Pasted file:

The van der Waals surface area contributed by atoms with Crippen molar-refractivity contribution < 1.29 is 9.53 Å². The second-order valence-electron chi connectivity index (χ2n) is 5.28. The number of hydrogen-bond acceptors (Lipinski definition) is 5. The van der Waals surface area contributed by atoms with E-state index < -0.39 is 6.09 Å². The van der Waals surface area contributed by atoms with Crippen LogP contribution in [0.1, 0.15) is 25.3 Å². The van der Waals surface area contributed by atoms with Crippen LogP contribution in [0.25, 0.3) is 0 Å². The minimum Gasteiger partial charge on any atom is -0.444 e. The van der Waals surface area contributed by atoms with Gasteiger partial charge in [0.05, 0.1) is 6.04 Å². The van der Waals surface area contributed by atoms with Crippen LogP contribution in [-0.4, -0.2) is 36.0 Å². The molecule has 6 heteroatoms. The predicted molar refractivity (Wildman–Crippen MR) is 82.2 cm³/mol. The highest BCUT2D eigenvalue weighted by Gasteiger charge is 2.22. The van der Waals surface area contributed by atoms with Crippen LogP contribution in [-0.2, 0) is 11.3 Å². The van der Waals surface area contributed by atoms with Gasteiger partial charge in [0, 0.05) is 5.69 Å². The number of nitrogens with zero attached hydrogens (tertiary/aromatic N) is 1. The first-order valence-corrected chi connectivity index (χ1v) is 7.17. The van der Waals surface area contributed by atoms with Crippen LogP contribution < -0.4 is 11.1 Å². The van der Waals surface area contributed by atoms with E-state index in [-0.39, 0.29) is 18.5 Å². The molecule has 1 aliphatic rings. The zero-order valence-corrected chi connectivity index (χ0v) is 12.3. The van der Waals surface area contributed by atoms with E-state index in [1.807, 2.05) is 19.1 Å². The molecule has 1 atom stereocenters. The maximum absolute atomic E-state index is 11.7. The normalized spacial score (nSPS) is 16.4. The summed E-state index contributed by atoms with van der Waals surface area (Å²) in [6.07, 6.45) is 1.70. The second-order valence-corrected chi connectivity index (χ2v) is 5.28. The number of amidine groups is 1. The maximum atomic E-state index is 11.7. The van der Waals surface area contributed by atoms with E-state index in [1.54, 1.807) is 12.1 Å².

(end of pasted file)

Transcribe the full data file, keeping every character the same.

The van der Waals surface area contributed by atoms with Crippen molar-refractivity contribution < 1.29 is 9.53 Å². The second-order valence-electron chi connectivity index (χ2n) is 5.28. The number of hydrogen-bond acceptors (Lipinski definition) is 5. The van der Waals surface area contributed by atoms with E-state index < -0.39 is 6.09 Å². The van der Waals surface area contributed by atoms with Crippen LogP contribution in [0.1, 0.15) is 25.3 Å². The van der Waals surface area contributed by atoms with Crippen LogP contribution in [0.25, 0.3) is 0 Å². The minimum Gasteiger partial charge on any atom is -0.444 e. The van der Waals surface area contributed by atoms with Gasteiger partial charge in [0.05, 0.1) is 6.04 Å². The van der Waals surface area contributed by atoms with Crippen LogP contribution in [-0.4, -0.2) is 36.0 Å². The molecule has 6 heteroatoms. The predicted molar refractivity (Wildman–Crippen MR) is 82.2 cm³/mol. The highest BCUT2D eigenvalue weighted by Gasteiger charge is 2.22. The van der Waals surface area contributed by atoms with Crippen LogP contribution in [-0.2, 0) is 11.3 Å². The van der Waals surface area contributed by atoms with Gasteiger partial charge in [0, 0.05) is 5.69 Å². The number of nitrogens with zero attached hydrogens (tertiary/aromatic N) is 1. The first-order valence-corrected chi connectivity index (χ1v) is 7.17. The van der Waals surface area contributed by atoms with Crippen LogP contribution < -0.4 is 11.1 Å². The van der Waals surface area contributed by atoms with E-state index in [-0.39, 0.29) is 18.5 Å². The molecule has 1 aliphatic rings. The zero-order valence-corrected chi connectivity index (χ0v) is 12.3. The van der Waals surface area contributed by atoms with E-state index in [1.807, 2.05) is 19.1 Å². The molecule has 1 atom stereocenters. The maximum absolute atomic E-state index is 11.7. The normalized spacial score (nSPS) is 16.4. The summed E-state index contributed by atoms with van der Waals surface area (Å²) in [6.07, 6.45) is 1.70. The second-order valence-corrected chi connectivity index (χ2v) is 5.28. The number of amidine groups is 1. The maximum atomic E-state index is 11.7. The van der Waals surface area contributed by atoms with E-state index in [1.54, 1.807) is 12.1 Å².